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Home NFTs Laugh at Sunak’s NFT, But Big Banks Are Serious

Laugh at Sunak’s NFT, But Big Banks Are Serious


You probably know someone who has one or two commemorative coins on display in porcelain ornaments and family photos. Probably half a dollar ($ 100 worth) of silver at the 1925 Stone Mountain Memorial, or a five-pound silver coin for Her Majesty’s 95th birthday. ..

But the same thing, but what about digital? UK Finance Minister Rishi Sunak has asked Royal Mint to come up with the idea of ​​a non-fungible token (NFT) to show that the UK is sensitive to digital assets.

Maybe young people will want to buy Minecraft and Fortnite skins, or state-sponsored digital goods to add to virtual Nike sneakers and Gucci bags to show off in the Metaverse. It all sounds pretty ridiculous to me, but what do I know?

NFT ideas can be uniquely traded to digital things such as images, the “first edition” of music, and Bored Ape Yacht Club membership, using the cryptographic blockchain technology behind Bitcoin. Creating a claim.

These really took off in the last few years when people spent a lot of time at home, online, and piercing their pockets with money. Digital art is booming, with approximately 17 million images and other collections between April 2021 and March 2022, according to a report on Metaverse money last week by Citigroup analysts. Over $ 18 billion has been spent. It all happened after the OMG moment when Beeple’s work was sold for $ 69 million at Christie’s auction house.

But art is only half that. You can use NFTs to grant property rights to the entire Metaverse. All predictions about the potential value of digital things are aerial guesses. The truth is the amount of money that has already been spent and invested. Last year, venture capital funding for NFT startups surged to $ 4.8 billion from nothing in the previous year, according to Citigroup.

So what does Royal Mint NFT commemorate? Royal events are popular among the old crowds, but it’s probably not the theme that the target market fantasizes about. The subject can be anything. Mentha produces thousands of coins (made of real ones) for collectors interested in dinosaurs, Stephen Hawking, Wallace & Gromit, or Brexit.

But why are snacks doing this? He has seen a vision of flickering tax revenues in the future. He wants to make the UK a global hub for crypto asset technology.

Britain has a habit of jumping into a financial pandemic. George Osborne, Minister of Finance from 2010 to 2016, created a big fanfare to make London a global hub for RMB-denominated bonds outside China. In 2016, London welcomed the first RMB government bonds sold abroad. Since then, well … According to the London Stock Exchange Group, 18 issuers have listed more than 100 bonds worth RMB 32 billion, about $ 5 billion, but not so many.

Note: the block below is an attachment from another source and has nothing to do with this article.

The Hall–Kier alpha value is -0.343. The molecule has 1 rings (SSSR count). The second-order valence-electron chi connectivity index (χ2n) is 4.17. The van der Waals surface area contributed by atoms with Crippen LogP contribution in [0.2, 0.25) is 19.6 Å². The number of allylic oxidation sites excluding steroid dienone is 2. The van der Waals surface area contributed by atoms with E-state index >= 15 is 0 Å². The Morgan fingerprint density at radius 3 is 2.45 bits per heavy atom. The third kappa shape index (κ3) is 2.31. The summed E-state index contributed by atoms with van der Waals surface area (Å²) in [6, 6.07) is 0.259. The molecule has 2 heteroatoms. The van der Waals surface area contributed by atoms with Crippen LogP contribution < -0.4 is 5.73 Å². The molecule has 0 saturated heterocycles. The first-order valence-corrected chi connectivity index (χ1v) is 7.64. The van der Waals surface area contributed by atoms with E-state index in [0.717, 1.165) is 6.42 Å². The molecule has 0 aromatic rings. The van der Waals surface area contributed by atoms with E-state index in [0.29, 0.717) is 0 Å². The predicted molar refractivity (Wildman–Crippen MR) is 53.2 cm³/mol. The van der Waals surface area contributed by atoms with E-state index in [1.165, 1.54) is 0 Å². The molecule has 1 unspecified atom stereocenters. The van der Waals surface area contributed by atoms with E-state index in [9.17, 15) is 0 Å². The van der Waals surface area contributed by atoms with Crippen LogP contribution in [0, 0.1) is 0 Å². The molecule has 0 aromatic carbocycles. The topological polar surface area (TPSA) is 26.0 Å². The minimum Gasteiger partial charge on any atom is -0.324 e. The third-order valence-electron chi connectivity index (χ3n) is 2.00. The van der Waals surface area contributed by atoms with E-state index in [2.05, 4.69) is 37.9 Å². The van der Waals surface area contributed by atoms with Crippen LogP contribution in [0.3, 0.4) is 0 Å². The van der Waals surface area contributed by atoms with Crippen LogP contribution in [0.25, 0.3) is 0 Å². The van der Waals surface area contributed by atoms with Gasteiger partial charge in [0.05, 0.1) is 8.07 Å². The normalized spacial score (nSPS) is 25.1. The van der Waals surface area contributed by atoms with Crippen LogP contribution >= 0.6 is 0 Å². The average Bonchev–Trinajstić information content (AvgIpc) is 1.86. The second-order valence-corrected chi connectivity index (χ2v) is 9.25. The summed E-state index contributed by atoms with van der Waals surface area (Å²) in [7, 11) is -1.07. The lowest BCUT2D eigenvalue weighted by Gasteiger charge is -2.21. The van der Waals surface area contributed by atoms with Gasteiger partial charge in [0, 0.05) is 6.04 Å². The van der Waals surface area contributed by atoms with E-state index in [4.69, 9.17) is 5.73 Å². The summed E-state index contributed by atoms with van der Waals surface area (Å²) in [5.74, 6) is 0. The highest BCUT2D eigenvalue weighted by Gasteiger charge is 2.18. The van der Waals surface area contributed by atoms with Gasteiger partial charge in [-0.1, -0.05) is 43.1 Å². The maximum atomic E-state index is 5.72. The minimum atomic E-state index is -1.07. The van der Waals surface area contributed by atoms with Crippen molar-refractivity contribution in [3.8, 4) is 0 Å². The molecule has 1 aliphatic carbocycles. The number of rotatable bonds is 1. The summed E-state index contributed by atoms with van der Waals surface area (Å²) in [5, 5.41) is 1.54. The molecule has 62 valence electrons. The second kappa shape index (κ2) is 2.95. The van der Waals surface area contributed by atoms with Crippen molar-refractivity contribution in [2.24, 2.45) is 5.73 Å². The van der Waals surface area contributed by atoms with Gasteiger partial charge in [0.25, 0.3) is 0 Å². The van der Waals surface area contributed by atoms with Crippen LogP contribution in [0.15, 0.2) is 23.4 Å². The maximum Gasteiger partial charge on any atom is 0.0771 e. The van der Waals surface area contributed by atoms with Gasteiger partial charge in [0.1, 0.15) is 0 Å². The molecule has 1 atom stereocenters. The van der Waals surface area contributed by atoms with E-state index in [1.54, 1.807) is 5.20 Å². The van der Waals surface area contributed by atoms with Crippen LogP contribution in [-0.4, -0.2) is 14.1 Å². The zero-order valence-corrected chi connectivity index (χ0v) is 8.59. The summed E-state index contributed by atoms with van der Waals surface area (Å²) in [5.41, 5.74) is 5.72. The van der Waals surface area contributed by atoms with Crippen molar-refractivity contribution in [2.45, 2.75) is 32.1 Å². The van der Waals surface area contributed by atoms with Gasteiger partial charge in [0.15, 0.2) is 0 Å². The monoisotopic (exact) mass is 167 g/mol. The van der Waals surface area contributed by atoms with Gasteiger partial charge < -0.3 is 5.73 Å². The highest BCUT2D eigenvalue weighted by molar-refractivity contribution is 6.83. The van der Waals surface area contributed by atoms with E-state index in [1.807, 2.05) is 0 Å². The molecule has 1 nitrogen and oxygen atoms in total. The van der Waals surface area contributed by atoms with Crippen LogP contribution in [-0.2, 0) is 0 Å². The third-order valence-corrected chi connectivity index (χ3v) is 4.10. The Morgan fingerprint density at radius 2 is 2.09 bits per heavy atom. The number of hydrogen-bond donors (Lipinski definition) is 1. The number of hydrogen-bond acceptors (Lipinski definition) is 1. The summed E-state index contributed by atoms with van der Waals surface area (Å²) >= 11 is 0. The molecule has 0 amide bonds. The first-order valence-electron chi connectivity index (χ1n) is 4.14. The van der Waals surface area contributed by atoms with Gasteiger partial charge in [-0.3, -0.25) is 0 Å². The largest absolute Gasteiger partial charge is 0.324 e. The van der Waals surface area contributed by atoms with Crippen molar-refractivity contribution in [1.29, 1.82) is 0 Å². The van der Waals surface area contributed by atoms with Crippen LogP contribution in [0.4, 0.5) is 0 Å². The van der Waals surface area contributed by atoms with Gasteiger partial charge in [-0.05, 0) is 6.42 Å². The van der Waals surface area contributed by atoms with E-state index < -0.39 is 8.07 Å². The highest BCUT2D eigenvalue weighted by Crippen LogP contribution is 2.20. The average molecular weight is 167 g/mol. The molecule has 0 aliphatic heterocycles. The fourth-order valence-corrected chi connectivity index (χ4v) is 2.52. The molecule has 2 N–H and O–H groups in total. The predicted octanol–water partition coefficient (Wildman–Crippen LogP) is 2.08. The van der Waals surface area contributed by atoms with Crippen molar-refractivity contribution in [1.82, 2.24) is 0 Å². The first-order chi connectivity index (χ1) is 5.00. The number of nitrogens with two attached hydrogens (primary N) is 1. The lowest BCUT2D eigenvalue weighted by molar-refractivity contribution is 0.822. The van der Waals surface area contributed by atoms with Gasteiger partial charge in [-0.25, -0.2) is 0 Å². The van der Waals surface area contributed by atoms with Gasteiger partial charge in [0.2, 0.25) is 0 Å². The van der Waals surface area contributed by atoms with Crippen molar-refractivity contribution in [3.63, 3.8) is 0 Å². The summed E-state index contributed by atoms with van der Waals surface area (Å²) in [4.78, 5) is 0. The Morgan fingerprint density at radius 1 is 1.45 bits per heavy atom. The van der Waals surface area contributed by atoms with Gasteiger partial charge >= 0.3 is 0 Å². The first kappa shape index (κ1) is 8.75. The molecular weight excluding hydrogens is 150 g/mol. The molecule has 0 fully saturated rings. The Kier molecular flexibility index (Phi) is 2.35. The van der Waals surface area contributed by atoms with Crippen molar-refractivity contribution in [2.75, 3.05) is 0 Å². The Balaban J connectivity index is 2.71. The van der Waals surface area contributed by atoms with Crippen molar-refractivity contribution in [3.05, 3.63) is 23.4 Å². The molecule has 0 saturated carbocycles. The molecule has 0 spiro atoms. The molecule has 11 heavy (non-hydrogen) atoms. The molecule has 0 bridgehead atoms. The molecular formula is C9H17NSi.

There is a lot of hype around crypto, and Bitcoin and its rivals are still very unstable and speculative playthings. However, large institutions are researching and experimenting with all aspects of this technology. Often because of something boring like payment processing. For example, JPMorgan Chase and Company has JPM Coin, which aims to make cross-border payments faster and cheaper.

Banks are preparing a day to use blockchain technology to “tokenize” all types of financial assets and make them easier to trade. Regulatory authorities are required to set reliable basic rules.

Gary Gensler, Chairman of the Securities and Exchange Commission, is mobilizing support and working with the Securities and Exchange Commission to promote it. Market makers, custodians, and other participants will consider how to define and separate roles as needed.

I have a huge question that hasn’t been answered yet. In the case of NFTs, the collectors who buy it do not necessarily own what they paid for. Usually they have a record of web addresses that can display metadata that indicates that they own something. The same is true for the first editions of Harry Potter and Oliver Twist, but the author may retain their original ownership. Maybe a wise person can forge the version of NFT that you think you own.

Perhaps the computer power needed to mine everything crypto-related is so energy intensive that it cannot be performed for normal use. But to be clear, big banks and investors are preparing to abuse it in ways that seem to make a profit. It may be nothing, or anything may be a stepping stone to all monetization.

Royal Mint NFT is a ridiculous political marketing. However, governments and regulatory agencies need to do everything possible to gain a deeper understanding of this technology and prepare for all the methods that may be used in the coming decades.

More from Bloomberg’s opinion:

• Pushing to Russian cryptocurrencies is a big setback: Izabella Kaminska

• Expensive crypto hacks are becoming part of Web3 life: Parmy Olson

• Fintech is everywhere in India. Banks need a counterattack: Andy Mukherjee

This column does not necessarily reflect the views of the editorial board or Bloomberg LP and its owners.

Paul J. Davies is a Bloomberg Opinion columnist covering banking and finance. He previously worked for The Wall Street Journal and the Financial Times.

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